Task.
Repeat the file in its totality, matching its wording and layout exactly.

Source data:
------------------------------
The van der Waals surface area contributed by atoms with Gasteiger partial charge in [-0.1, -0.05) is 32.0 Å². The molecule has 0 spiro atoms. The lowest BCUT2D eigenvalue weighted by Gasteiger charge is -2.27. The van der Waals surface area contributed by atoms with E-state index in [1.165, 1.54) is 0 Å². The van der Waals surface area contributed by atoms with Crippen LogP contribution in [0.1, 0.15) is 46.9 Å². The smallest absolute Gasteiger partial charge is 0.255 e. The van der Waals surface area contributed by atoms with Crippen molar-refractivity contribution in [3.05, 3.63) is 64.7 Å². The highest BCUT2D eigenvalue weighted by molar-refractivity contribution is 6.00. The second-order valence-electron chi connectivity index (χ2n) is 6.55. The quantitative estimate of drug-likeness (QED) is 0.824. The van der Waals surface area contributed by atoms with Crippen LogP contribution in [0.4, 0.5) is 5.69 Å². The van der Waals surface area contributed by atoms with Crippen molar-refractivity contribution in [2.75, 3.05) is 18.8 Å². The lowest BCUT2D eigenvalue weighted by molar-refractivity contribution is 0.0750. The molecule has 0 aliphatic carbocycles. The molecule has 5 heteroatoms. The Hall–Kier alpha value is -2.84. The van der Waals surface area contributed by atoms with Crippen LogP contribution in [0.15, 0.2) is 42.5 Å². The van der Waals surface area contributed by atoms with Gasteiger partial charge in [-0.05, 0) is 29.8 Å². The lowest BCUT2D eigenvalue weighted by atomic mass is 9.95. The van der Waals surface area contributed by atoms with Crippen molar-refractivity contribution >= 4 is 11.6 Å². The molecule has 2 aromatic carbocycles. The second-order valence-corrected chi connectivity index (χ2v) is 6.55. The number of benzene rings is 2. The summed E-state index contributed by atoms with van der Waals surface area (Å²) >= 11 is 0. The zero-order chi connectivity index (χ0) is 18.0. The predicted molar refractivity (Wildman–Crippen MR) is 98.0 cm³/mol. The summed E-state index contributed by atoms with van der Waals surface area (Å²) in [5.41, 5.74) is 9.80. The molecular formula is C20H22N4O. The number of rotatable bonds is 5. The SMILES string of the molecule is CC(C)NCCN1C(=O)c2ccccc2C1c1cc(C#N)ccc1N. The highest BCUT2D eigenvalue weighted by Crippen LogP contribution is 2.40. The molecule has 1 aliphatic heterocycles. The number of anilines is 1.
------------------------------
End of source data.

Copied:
The van der Waals surface area contributed by atoms with Gasteiger partial charge in [-0.1, -0.05) is 32.0 Å². The molecule has 0 spiro atoms. The lowest BCUT2D eigenvalue weighted by Gasteiger charge is -2.27. The van der Waals surface area contributed by atoms with E-state index in [1.165, 1.54) is 0 Å². The van der Waals surface area contributed by atoms with Crippen LogP contribution in [0.1, 0.15) is 46.9 Å². The smallest absolute Gasteiger partial charge is 0.255 e. The van der Waals surface area contributed by atoms with Crippen molar-refractivity contribution in [3.05, 3.63) is 64.7 Å². The highest BCUT2D eigenvalue weighted by molar-refractivity contribution is 6.00. The second-order valence-electron chi connectivity index (χ2n) is 6.55. The quantitative estimate of drug-likeness (QED) is 0.824. The van der Waals surface area contributed by atoms with Crippen LogP contribution in [0.4, 0.5) is 5.69 Å². The van der Waals surface area contributed by atoms with Crippen molar-refractivity contribution in [2.75, 3.05) is 18.8 Å². The lowest BCUT2D eigenvalue weighted by molar-refractivity contribution is 0.0750. The molecule has 0 aliphatic carbocycles. The molecule has 5 heteroatoms. The Hall–Kier alpha value is -2.84. The van der Waals surface area contributed by atoms with Crippen LogP contribution in [0.15, 0.2) is 42.5 Å². The van der Waals surface area contributed by atoms with Gasteiger partial charge in [-0.05, 0) is 29.8 Å². The lowest BCUT2D eigenvalue weighted by atomic mass is 9.95. The van der Waals surface area contributed by atoms with Crippen molar-refractivity contribution >= 4 is 11.6 Å². The molecule has 2 aromatic carbocycles. The second-order valence-corrected chi connectivity index (χ2v) is 6.55. The number of benzene rings is 2. The summed E-state index contributed by atoms with van der Waals surface area (Å²) >= 11 is 0. The zero-order chi connectivity index (χ0) is 18.0. The predicted molar refractivity (Wildman–Crippen MR) is 98.0 cm³/mol. The summed E-state index contributed by atoms with van der Waals surface area (Å²) in [5.41, 5.74) is 9.80. The molecular formula is C20H22N4O. The number of rotatable bonds is 5. The SMILES string of the molecule is CC(C)NCCN1C(=O)c2ccccc2C1c1cc(C#N)ccc1N. The highest BCUT2D eigenvalue weighted by Crippen LogP contribution is 2.40. The molecule has 1 aliphatic heterocycles. The number of anilines is 1.